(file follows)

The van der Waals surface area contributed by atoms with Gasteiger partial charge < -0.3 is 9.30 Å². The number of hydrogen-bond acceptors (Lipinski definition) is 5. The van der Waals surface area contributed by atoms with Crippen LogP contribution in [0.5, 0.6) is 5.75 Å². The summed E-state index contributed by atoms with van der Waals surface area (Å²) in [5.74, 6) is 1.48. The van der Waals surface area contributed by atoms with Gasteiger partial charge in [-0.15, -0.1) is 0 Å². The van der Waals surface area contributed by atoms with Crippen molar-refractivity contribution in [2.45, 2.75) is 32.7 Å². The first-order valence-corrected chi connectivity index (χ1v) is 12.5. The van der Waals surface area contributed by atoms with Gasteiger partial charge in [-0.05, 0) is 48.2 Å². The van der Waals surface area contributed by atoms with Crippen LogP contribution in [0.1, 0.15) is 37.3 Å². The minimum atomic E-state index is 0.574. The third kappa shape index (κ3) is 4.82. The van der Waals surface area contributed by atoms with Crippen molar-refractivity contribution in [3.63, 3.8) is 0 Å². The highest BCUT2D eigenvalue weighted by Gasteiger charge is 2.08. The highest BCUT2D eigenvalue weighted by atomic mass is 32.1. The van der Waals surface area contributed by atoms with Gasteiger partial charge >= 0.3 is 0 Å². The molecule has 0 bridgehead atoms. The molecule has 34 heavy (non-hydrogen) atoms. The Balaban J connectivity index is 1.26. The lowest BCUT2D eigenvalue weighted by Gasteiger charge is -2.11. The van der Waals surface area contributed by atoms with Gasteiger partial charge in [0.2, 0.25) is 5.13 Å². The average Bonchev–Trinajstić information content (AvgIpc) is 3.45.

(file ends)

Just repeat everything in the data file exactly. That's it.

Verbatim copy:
The van der Waals surface area contributed by atoms with Gasteiger partial charge < -0.3 is 9.30 Å². The number of hydrogen-bond acceptors (Lipinski definition) is 5. The van der Waals surface area contributed by atoms with Crippen LogP contribution in [0.5, 0.6) is 5.75 Å². The summed E-state index contributed by atoms with van der Waals surface area (Å²) in [5.74, 6) is 1.48. The van der Waals surface area contributed by atoms with Gasteiger partial charge in [-0.15, -0.1) is 0 Å². The van der Waals surface area contributed by atoms with Crippen molar-refractivity contribution in [2.45, 2.75) is 32.7 Å². The first-order valence-corrected chi connectivity index (χ1v) is 12.5. The van der Waals surface area contributed by atoms with Gasteiger partial charge in [-0.05, 0) is 48.2 Å². The van der Waals surface area contributed by atoms with Crippen LogP contribution in [0.1, 0.15) is 37.3 Å². The minimum atomic E-state index is 0.574. The third kappa shape index (κ3) is 4.82. The van der Waals surface area contributed by atoms with Crippen molar-refractivity contribution in [3.63, 3.8) is 0 Å². The highest BCUT2D eigenvalue weighted by Gasteiger charge is 2.08. The highest BCUT2D eigenvalue weighted by atomic mass is 32.1. The van der Waals surface area contributed by atoms with Gasteiger partial charge >= 0.3 is 0 Å². The molecule has 0 bridgehead atoms. The molecule has 34 heavy (non-hydrogen) atoms. The Balaban J connectivity index is 1.26. The lowest BCUT2D eigenvalue weighted by Gasteiger charge is -2.11. The van der Waals surface area contributed by atoms with Gasteiger partial charge in [0.2, 0.25) is 5.13 Å². The average Bonchev–Trinajstić information content (AvgIpc) is 3.45.